Letter From The Board of Directors and Staff:
The Tampa Bay International Gay and Lesbian Film Festival is deeply disturbed by not only the recent death of George Floyd, but also by all the needless deaths of Black Americans perpetuated by systemic racism in our country. These atrocious acts and the culture that allows them must come to an inexcusably long overdue day of reckoning.
From its beginning, TIGLFF has been about community. A place to see movies about our community with friends. Our programming over the years has striven to present a cinematic picture of our lives, of our longings, and of our hopes. Now, we must recommit to the parts of our mission that enlighten and empower and be a part of the solution to lift up the LGBTQ Black community and amplify stories and voices. We must listen and learn with open minds and without defenses.
Art, whether cinematic or other, by nature should promote and encourage conversation, illuminate what is right and what is wrong, and spur us forward to a more enlightened view of the world and its inhabitants. Only then can we begin to foster the change, inclusion, and respect that the Black community deserves.
We, the Board and Staff, want to learn and be challenged to be a part of the positive change. We will be recommending programming to encourage conversation and action. The time is now. The urgency is now.
The Board of Directors and Staff
Brother To Brother
A gay African-American gang struggling to survive in one of Washington D.C.’s most violent neighborhoods. This documentary is an intimate portrait of 4 childhood friends – as they claw their way out of gang life through an unlikely avenue – fashion. With members now numbering in the hundreds, the Check It is a small gang in one city but it reflects a national issue. Being gay in poor, violent African-American neighborhoods carries a dangerous stigma. Standing up for who they are is more than an issue of pride for this group-it’s risking their lives.
The Death and Life of Marsha P. Johnson
This documentary reexamines the death of a beloved icon of the trans world, while celebrating the story of two landmark pioneers of the trans-rights movement, trailblazers who put the T in LGBT.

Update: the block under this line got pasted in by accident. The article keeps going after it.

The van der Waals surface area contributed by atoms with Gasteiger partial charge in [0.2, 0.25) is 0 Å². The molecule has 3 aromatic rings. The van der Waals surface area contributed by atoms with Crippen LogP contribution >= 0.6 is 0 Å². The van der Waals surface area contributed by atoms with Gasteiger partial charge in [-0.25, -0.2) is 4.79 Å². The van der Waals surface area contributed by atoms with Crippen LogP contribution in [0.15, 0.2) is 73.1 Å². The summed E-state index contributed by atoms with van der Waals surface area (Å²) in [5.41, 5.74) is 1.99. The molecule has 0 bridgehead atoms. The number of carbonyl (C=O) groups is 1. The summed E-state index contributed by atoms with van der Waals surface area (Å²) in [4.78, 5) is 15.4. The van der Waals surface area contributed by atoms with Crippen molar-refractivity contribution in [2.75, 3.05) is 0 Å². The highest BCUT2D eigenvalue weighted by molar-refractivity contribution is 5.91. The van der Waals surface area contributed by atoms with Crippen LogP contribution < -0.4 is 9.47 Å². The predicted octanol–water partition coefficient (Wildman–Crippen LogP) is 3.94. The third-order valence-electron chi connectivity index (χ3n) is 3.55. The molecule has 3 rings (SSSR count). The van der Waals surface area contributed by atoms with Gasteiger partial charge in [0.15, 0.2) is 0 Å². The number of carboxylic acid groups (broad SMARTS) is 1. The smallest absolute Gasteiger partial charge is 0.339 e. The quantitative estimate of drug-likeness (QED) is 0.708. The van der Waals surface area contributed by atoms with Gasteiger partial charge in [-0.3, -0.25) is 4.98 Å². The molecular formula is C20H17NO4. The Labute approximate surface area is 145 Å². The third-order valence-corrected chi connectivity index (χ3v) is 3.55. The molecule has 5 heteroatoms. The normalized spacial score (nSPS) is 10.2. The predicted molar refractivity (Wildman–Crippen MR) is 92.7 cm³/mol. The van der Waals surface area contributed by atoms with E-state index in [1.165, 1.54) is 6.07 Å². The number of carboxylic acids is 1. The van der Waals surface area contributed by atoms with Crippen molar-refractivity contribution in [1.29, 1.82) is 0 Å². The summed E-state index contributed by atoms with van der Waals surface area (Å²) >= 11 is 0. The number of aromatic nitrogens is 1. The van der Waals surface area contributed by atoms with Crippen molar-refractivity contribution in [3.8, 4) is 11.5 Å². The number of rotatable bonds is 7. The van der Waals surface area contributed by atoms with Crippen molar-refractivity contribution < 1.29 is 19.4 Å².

Jewel’s Catch One
Eerily timed in the wake of the Orlando massacre, this documentary spotlights one of America’s oldest safe spaces for LGBT people of color, the fabulous Los Angeles night club CATCH ONE and its impact on LGBT life in the city. Featuring Sharon Stone, Madonna, Thelma Houston, Sandra Bernhard, Bonnie Pointer and CCH Pounder
This Oscar-winning drama tells the struggles of a black gay man from his youth to early adulthood. It was the first LGBT film and also the first film with an all-black cast to win the Academy Award.
Naz & Maalik
Two closeted Muslim teens hawk goods across Brooklyn and struggle to come clean about their sexuality, as their secretive behavior leads them unknowingly into the cross-hairs of the War on Terror.
Out In The Night
When seven black women defended themselves against an attack in New York City, they were sent to prison and branded in the media as a “Gang of Killer Lesbians.” This documentary tells the real story behind the headlines.
This award-winning drama set in Brooklyn, tells the story of Alike, a 17-year-old African American girl who risks friendship, heartbreak, and family to embrace her identity as a lesbian. This film won the Excellence in Cinematography Award at the 2011 Sundance Film Festival and Best Independent Film from the NAACP and the African-American Film Critics Association.
This comedy-drama about transgender sex workers in LA on Christmas Eve was shot entirely on iPhones. It was the first feature film to actively campaign for the Academy Awards for its two openly transgender actresses.
Cheryl, a young black lesbian, works a day job in a video store while trying to make a film about a black actress from the 1930s known for playing the stereotypical “mammy” roles relegated to black actresses during that period. This was the first feature film directed by an “out” black lesbian back in 1996.
The Color Purple
An epic tale spanning forty years in the life of Celie, an African-American woman living in the South who survives incredible abuse and bigotry. After Celie’s abusive father marries her off to the equally debasing “Mister” Albert Johnson, things go from bad to worse, leaving Celie to find companionship anywhere she can. She perseveres. Holding on to her dream of one day being reunited with her sister in Africa. Based on the novel by Alice Walker.